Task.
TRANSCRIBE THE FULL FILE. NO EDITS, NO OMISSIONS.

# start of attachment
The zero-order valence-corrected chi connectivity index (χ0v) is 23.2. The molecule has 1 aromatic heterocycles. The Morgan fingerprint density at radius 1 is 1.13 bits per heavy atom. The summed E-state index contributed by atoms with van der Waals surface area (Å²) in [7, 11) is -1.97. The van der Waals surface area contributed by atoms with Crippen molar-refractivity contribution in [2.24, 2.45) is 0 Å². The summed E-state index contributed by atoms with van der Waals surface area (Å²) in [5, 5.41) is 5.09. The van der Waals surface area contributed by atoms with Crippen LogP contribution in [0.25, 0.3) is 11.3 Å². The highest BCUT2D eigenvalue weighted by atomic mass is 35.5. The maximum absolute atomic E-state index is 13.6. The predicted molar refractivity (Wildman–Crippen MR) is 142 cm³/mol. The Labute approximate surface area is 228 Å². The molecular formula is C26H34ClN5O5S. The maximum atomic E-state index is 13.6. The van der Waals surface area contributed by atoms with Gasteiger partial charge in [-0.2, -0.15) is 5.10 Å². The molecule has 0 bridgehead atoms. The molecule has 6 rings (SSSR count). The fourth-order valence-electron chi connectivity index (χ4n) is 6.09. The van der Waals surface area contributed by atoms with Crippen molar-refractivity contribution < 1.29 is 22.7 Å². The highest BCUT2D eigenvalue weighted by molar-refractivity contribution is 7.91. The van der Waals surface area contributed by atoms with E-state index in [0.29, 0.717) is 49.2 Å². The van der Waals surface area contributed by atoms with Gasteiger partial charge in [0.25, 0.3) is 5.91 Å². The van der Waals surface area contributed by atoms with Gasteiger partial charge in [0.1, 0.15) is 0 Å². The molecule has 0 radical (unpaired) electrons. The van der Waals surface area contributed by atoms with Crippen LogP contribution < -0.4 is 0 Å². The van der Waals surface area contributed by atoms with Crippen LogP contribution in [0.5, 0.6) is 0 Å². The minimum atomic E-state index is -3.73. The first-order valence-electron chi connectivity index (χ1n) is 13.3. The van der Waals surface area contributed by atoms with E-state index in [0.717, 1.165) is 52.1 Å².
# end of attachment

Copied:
The zero-order valence-corrected chi connectivity index (χ0v) is 23.2. The molecule has 1 aromatic heterocycles. The Morgan fingerprint density at radius 1 is 1.13 bits per heavy atom. The summed E-state index contributed by atoms with van der Waals surface area (Å²) in [7, 11) is -1.97. The van der Waals surface area contributed by atoms with Crippen molar-refractivity contribution in [2.24, 2.45) is 0 Å². The summed E-state index contributed by atoms with van der Waals surface area (Å²) in [5, 5.41) is 5.09. The van der Waals surface area contributed by atoms with Crippen LogP contribution in [0.25, 0.3) is 11.3 Å². The highest BCUT2D eigenvalue weighted by atomic mass is 35.5. The maximum absolute atomic E-state index is 13.6. The predicted molar refractivity (Wildman–Crippen MR) is 142 cm³/mol. The Labute approximate surface area is 228 Å². The molecular formula is C26H34ClN5O5S. The maximum atomic E-state index is 13.6. The van der Waals surface area contributed by atoms with Gasteiger partial charge in [-0.2, -0.15) is 5.10 Å². The molecule has 0 bridgehead atoms. The molecule has 6 rings (SSSR count). The fourth-order valence-electron chi connectivity index (χ4n) is 6.09. The van der Waals surface area contributed by atoms with Crippen molar-refractivity contribution < 1.29 is 22.7 Å². The highest BCUT2D eigenvalue weighted by molar-refractivity contribution is 7.91. The van der Waals surface area contributed by atoms with E-state index in [0.29, 0.717) is 49.2 Å². The van der Waals surface area contributed by atoms with Gasteiger partial charge in [0.25, 0.3) is 5.91 Å². The van der Waals surface area contributed by atoms with Gasteiger partial charge in [0.1, 0.15) is 0 Å². The molecule has 0 radical (unpaired) electrons. The van der Waals surface area contributed by atoms with Crippen LogP contribution < -0.4 is 0 Å². The van der Waals surface area contributed by atoms with Crippen LogP contribution in [0.5, 0.6) is 0 Å². The minimum atomic E-state index is -3.73. The first-order valence-electron chi connectivity index (χ1n) is 13.3. The van der Waals surface area contributed by atoms with E-state index in [0.717, 1.165) is 52.1 Å².